Formula 1 radio coaching had been 'intolerable' - FIA's Whiting

Formula 1 race director Charlie Whiting claims "an intolerable level" of coaching forced the FIA's hand in its clampdown on pit-to-driver radio communication

Formula 1 radio coaching had been 'intolerable' - FIA's Whiting

Ahead of this weekend's Australian Grand Prix the FIA has issued "stricter enforcement" of article 27.1 of the sporting regulations that states "the driver shall drive the car alone and unaided".

Whiting believes the new rules were the only option.

"We started off last year by restricting what teams could say to the drivers," he said.

"We said they couldn't give them any coaching, which was 'don't cut this kerb', 'try and take a slightly different line through that corner'.

"Now we've gone one step further because we think the driver should be driving the car alone and shouldn't have as much help from the engineers.

"The main thing is they can't be told about their own strategy, for example. They can't be told power unit settings, to change the state of charge, mixtures. Anything like that is forbidden.

"There is a list of things they can say, but there are not many things on that list.

"The main point is the driver should be doing things. He should be driving the car and he should be doing the things a driver is normally expected to do.

"But over the last few years there has been so much information given to the driver by the engineers to manage every aspect of the car, we honestly felt it had got to an intolerable level."

Button: Radio limits impossible to police

Despite the turning of the screw, Whiting feels drivers and teams will quickly get to grips with the changes.

Speaking in a video on the FIA website, Whiting said: "They [the teams] can tell the driver to come in, as long as he comes in on that lap that they say come in.

"Then they can put on what tyres they like on the car. They will be the ones knowing what they feel is a good change of strategy, so I doubt it will change much in that respect to be honest."

THE FIA'S NEW RULES IN FULL

Detailed below are the restrictions on team-to-driver communications:

** To all communications to the driver including, but not limited to, radio and pit boards.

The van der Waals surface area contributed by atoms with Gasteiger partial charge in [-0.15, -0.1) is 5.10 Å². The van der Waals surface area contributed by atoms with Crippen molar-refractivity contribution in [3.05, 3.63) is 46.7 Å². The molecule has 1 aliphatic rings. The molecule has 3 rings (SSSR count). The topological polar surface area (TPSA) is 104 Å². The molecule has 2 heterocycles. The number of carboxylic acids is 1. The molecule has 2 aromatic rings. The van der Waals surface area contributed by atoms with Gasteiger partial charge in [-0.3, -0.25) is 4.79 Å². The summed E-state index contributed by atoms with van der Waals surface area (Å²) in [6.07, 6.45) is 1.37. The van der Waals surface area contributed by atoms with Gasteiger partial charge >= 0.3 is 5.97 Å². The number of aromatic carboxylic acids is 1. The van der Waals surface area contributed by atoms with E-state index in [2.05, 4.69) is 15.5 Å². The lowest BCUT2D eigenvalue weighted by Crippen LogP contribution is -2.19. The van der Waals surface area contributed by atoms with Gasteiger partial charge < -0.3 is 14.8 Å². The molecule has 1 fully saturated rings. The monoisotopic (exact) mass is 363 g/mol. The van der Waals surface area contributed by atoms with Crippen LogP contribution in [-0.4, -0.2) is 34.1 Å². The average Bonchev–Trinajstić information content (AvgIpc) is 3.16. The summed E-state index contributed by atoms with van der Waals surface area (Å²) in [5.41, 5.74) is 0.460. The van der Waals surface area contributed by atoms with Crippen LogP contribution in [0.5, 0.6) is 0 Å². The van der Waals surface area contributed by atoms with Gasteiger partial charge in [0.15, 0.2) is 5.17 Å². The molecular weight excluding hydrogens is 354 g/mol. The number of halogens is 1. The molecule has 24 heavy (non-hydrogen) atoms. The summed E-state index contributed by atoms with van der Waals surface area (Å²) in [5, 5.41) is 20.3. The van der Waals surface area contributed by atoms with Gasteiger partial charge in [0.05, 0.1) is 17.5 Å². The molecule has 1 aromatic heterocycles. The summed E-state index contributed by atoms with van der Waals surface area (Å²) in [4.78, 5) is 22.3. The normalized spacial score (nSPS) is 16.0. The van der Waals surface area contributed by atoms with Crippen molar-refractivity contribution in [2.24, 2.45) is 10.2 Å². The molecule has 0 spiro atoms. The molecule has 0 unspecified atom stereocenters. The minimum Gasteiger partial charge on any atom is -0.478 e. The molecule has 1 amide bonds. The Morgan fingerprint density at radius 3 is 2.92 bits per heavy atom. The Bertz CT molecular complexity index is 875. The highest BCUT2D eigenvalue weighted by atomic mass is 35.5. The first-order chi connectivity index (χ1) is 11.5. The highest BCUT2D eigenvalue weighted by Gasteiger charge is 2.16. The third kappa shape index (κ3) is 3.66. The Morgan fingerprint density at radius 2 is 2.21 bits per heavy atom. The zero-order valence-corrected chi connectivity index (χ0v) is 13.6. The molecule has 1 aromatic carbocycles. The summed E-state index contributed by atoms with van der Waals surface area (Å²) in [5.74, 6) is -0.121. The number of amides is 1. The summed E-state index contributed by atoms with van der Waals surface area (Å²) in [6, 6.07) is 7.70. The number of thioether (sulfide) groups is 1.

** At all times the car is out of the garage with the engine running and the driver on board (with the exception of any time the car is in the pitlane on the day of the race prior to or between reconnaissance laps).

The following is a list of the permitted messages. Any other message, including any of those below which we suspect has been used as a coded message for a different purpose (including a prompt to a driver), is likely to be considered a breach of article 27.1 of the Sporting Regulations and will be reported to the stewards accordingly.

1. Acknowledgement that a driver's message has been heard. This may include repeating the message back to the driver for the sole purpose of confirmation.

2. Indication of a critical problem with the car. Any message of this sort may only be used if failure of a component or system is imminent and potentially terminal.

3. Information concerning damage to the car.

4. Instructions to select driver defaults for the sole purpose of mitigating loss of function of a sensor, actuator or controller whose degradation or failure was not detected and handled by the on-board software. In according with article 8.2.4, any new setting chosen in this way must not enhance the performance of the car beyond that prior to the loss of function.

5. Instruction to enter the pitlane in order to fix or retire the car.

6. Indication of a problem with a competitor's car.

7. Marshalling information (red flag, blue flag, yellow flag, safety car, virtual safety car, race start aborted or other similar instructions or information from race control). This would include a reminder to switch off the SC 'delta time' function after crossing the first safety car line twice from the time the SC was deployed.

8. Passing on messages from race control (this would include a countdown to the start of the formation lap and telling a driver that the last car has taken up position on the grid at the end of the formation lap).

9. Wet track, oil or debris in certain corners.

10. Weather information.

11. Information concerning the driver's own laptime or sector times.

12. Laptime of a competitor.

13. Helping with warning of traffic and gaps to other competitors during a practice session or race.

14. Instructions to swap positions with other drivers.

15. Number of laps or time remaining during a practice session or a race.

16. Position during a practice session or a race.

17. 'Push hard', 'push now', 'you will be racing xx', 'take it easy' or similar (you are reminded about suspected use of coded messages when giving these messages or any words of encouragement).

18. When to enter the pits (or go to the grid during reconnaissance laps). Any message of this sort may only be used if a driver is to enter the pits on that lap. Having been told when to enter the pits, drivers may also be told to stay out if there has been a change of circumstances.

19. Reminders to use the speed limiter, change tyre settings to match the tyres fitted to the car or to check for white lines, bollards, weighbridge lights when entering or leaving the pits.

20. Driving breaches by team driver or competitors, e.g. missing chicanes, running off track, time penalty will be applied etc.

21. Notification that DRS is enabled or disabled.

22. Dealing with a DRS system failure.

23. Oil transfer.

24. Test sequence information during practice sessions (P1 and P2 only) e.g. aero-mapping.

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